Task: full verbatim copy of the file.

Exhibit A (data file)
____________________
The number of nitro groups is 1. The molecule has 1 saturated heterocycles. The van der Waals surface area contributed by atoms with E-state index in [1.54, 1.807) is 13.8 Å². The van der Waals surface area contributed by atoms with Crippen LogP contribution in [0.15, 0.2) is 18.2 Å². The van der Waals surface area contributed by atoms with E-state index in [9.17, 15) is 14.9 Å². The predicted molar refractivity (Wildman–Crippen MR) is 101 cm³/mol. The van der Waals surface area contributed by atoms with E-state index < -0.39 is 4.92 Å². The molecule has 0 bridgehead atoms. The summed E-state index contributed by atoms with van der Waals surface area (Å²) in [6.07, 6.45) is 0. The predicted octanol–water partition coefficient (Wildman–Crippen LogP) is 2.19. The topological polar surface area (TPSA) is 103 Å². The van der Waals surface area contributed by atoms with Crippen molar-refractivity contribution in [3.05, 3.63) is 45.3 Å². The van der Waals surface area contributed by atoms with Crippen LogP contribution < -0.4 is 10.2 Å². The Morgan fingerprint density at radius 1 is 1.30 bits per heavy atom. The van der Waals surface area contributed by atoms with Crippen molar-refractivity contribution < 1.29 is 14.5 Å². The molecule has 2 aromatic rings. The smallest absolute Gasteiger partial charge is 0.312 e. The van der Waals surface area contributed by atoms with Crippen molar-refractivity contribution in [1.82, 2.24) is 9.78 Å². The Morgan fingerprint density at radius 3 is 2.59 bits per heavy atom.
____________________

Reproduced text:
The number of nitro groups is 1. The molecule has 1 saturated heterocycles. The van der Waals surface area contributed by atoms with E-state index in [1.54, 1.807) is 13.8 Å². The van der Waals surface area contributed by atoms with Crippen LogP contribution in [0.15, 0.2) is 18.2 Å². The van der Waals surface area contributed by atoms with E-state index in [9.17, 15) is 14.9 Å². The predicted molar refractivity (Wildman–Crippen MR) is 101 cm³/mol. The van der Waals surface area contributed by atoms with E-state index < -0.39 is 4.92 Å². The molecule has 0 bridgehead atoms. The summed E-state index contributed by atoms with van der Waals surface area (Å²) in [6.07, 6.45) is 0. The predicted octanol–water partition coefficient (Wildman–Crippen LogP) is 2.19. The topological polar surface area (TPSA) is 103 Å². The van der Waals surface area contributed by atoms with Crippen molar-refractivity contribution in [3.05, 3.63) is 45.3 Å². The van der Waals surface area contributed by atoms with Crippen LogP contribution < -0.4 is 10.2 Å². The Morgan fingerprint density at radius 1 is 1.30 bits per heavy atom. The van der Waals surface area contributed by atoms with Crippen molar-refractivity contribution < 1.29 is 14.5 Å². The molecule has 2 aromatic rings. The smallest absolute Gasteiger partial charge is 0.312 e. The van der Waals surface area contributed by atoms with Crippen molar-refractivity contribution in [1.82, 2.24) is 9.78 Å². The Morgan fingerprint density at radius 3 is 2.59 bits per heavy atom.